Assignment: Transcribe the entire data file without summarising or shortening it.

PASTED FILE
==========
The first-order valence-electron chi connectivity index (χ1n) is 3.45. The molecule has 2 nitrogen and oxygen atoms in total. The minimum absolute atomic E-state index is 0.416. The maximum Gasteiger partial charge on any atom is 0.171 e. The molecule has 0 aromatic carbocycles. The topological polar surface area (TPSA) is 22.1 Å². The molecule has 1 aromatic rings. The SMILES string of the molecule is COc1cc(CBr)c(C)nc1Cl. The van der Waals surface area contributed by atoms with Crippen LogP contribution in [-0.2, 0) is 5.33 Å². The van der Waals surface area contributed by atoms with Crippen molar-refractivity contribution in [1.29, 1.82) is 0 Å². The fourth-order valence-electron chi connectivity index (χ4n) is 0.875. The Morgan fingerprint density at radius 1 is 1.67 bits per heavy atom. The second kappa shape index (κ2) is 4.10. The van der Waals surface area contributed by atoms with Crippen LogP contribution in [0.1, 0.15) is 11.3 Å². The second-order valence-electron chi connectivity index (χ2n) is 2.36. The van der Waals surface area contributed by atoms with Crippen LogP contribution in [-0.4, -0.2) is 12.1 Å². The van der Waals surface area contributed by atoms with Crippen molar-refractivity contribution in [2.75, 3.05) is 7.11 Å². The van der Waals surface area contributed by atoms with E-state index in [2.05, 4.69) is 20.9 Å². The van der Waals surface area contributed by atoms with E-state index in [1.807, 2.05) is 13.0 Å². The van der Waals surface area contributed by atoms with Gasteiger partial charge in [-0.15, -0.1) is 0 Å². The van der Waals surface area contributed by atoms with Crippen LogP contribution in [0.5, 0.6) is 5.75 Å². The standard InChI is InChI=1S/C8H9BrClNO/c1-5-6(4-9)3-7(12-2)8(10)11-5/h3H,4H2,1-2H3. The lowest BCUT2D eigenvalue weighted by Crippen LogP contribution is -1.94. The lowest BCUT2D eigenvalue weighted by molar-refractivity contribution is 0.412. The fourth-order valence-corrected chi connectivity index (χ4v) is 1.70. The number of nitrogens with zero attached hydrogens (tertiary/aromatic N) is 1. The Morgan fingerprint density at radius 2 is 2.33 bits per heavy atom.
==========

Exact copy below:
The first-order valence-electron chi connectivity index (χ1n) is 3.45. The molecule has 2 nitrogen and oxygen atoms in total. The minimum absolute atomic E-state index is 0.416. The maximum Gasteiger partial charge on any atom is 0.171 e. The molecule has 0 aromatic carbocycles. The topological polar surface area (TPSA) is 22.1 Å². The molecule has 1 aromatic rings. The SMILES string of the molecule is COc1cc(CBr)c(C)nc1Cl. The van der Waals surface area contributed by atoms with Crippen LogP contribution in [-0.2, 0) is 5.33 Å². The van der Waals surface area contributed by atoms with Crippen molar-refractivity contribution in [1.29, 1.82) is 0 Å². The fourth-order valence-electron chi connectivity index (χ4n) is 0.875. The Morgan fingerprint density at radius 1 is 1.67 bits per heavy atom. The second kappa shape index (κ2) is 4.10. The van der Waals surface area contributed by atoms with Crippen LogP contribution in [0.1, 0.15) is 11.3 Å². The second-order valence-electron chi connectivity index (χ2n) is 2.36. The van der Waals surface area contributed by atoms with Crippen LogP contribution in [-0.4, -0.2) is 12.1 Å². The van der Waals surface area contributed by atoms with Crippen molar-refractivity contribution in [2.75, 3.05) is 7.11 Å². The van der Waals surface area contributed by atoms with E-state index in [2.05, 4.69) is 20.9 Å². The van der Waals surface area contributed by atoms with E-state index in [1.807, 2.05) is 13.0 Å². The van der Waals surface area contributed by atoms with Gasteiger partial charge in [-0.15, -0.1) is 0 Å². The van der Waals surface area contributed by atoms with Crippen LogP contribution in [0.5, 0.6) is 5.75 Å². The standard InChI is InChI=1S/C8H9BrClNO/c1-5-6(4-9)3-7(12-2)8(10)11-5/h3H,4H2,1-2H3. The lowest BCUT2D eigenvalue weighted by Crippen LogP contribution is -1.94. The lowest BCUT2D eigenvalue weighted by molar-refractivity contribution is 0.412. The fourth-order valence-corrected chi connectivity index (χ4v) is 1.70. The number of nitrogens with zero attached hydrogens (tertiary/aromatic N) is 1. The Morgan fingerprint density at radius 2 is 2.33 bits per heavy atom.